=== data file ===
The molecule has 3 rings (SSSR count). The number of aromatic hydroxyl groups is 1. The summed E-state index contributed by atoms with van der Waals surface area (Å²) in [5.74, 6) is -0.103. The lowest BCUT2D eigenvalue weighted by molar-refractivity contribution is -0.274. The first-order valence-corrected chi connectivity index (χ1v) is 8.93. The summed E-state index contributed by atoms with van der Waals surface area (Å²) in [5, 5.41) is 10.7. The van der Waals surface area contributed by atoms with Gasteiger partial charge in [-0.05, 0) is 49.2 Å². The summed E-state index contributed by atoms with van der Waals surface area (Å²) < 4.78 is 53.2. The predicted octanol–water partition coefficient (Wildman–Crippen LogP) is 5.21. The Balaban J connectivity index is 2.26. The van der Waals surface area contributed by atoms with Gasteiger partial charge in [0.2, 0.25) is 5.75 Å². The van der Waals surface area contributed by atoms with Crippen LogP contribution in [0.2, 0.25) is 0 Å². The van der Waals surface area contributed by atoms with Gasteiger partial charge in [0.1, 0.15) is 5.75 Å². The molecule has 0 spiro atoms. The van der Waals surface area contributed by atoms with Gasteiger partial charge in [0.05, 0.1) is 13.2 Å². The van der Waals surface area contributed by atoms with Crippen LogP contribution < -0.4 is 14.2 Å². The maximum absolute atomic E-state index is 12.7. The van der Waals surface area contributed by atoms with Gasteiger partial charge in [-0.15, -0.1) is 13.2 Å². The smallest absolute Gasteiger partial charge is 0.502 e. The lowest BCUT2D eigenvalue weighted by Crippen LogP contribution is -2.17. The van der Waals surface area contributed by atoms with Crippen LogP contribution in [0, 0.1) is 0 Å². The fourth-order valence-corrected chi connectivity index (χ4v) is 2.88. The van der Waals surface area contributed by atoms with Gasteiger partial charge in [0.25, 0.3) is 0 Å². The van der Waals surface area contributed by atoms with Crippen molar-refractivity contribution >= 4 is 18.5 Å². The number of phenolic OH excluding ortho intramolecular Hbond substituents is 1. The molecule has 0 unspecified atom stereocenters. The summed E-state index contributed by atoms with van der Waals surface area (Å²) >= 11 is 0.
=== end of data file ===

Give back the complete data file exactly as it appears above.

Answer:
The molecule has 3 rings (SSSR count). The number of aromatic hydroxyl groups is 1. The summed E-state index contributed by atoms with van der Waals surface area (Å²) in [5.74, 6) is -0.103. The lowest BCUT2D eigenvalue weighted by molar-refractivity contribution is -0.274. The first-order valence-corrected chi connectivity index (χ1v) is 8.93. The summed E-state index contributed by atoms with van der Waals surface area (Å²) in [5, 5.41) is 10.7. The van der Waals surface area contributed by atoms with Gasteiger partial charge in [-0.05, 0) is 49.2 Å². The summed E-state index contributed by atoms with van der Waals surface area (Å²) < 4.78 is 53.2. The predicted octanol–water partition coefficient (Wildman–Crippen LogP) is 5.21. The Balaban J connectivity index is 2.26. The van der Waals surface area contributed by atoms with Gasteiger partial charge in [0.2, 0.25) is 5.75 Å². The van der Waals surface area contributed by atoms with Crippen LogP contribution in [0.2, 0.25) is 0 Å². The van der Waals surface area contributed by atoms with Gasteiger partial charge in [0.1, 0.15) is 5.75 Å². The molecule has 0 spiro atoms. The van der Waals surface area contributed by atoms with Gasteiger partial charge in [0.05, 0.1) is 13.2 Å². The van der Waals surface area contributed by atoms with Crippen LogP contribution < -0.4 is 14.2 Å². The maximum absolute atomic E-state index is 12.7. The van der Waals surface area contributed by atoms with Gasteiger partial charge in [-0.15, -0.1) is 13.2 Å². The smallest absolute Gasteiger partial charge is 0.502 e. The lowest BCUT2D eigenvalue weighted by Crippen LogP contribution is -2.17. The van der Waals surface area contributed by atoms with Crippen LogP contribution in [0, 0.1) is 0 Å². The fourth-order valence-corrected chi connectivity index (χ4v) is 2.88. The van der Waals surface area contributed by atoms with Gasteiger partial charge in [0.25, 0.3) is 0 Å². The van der Waals surface area contributed by atoms with Crippen molar-refractivity contribution >= 4 is 18.5 Å². The number of phenolic OH excluding ortho intramolecular Hbond substituents is 1. The molecule has 0 unspecified atom stereocenters. The summed E-state index contributed by atoms with van der Waals surface area (Å²) >= 11 is 0.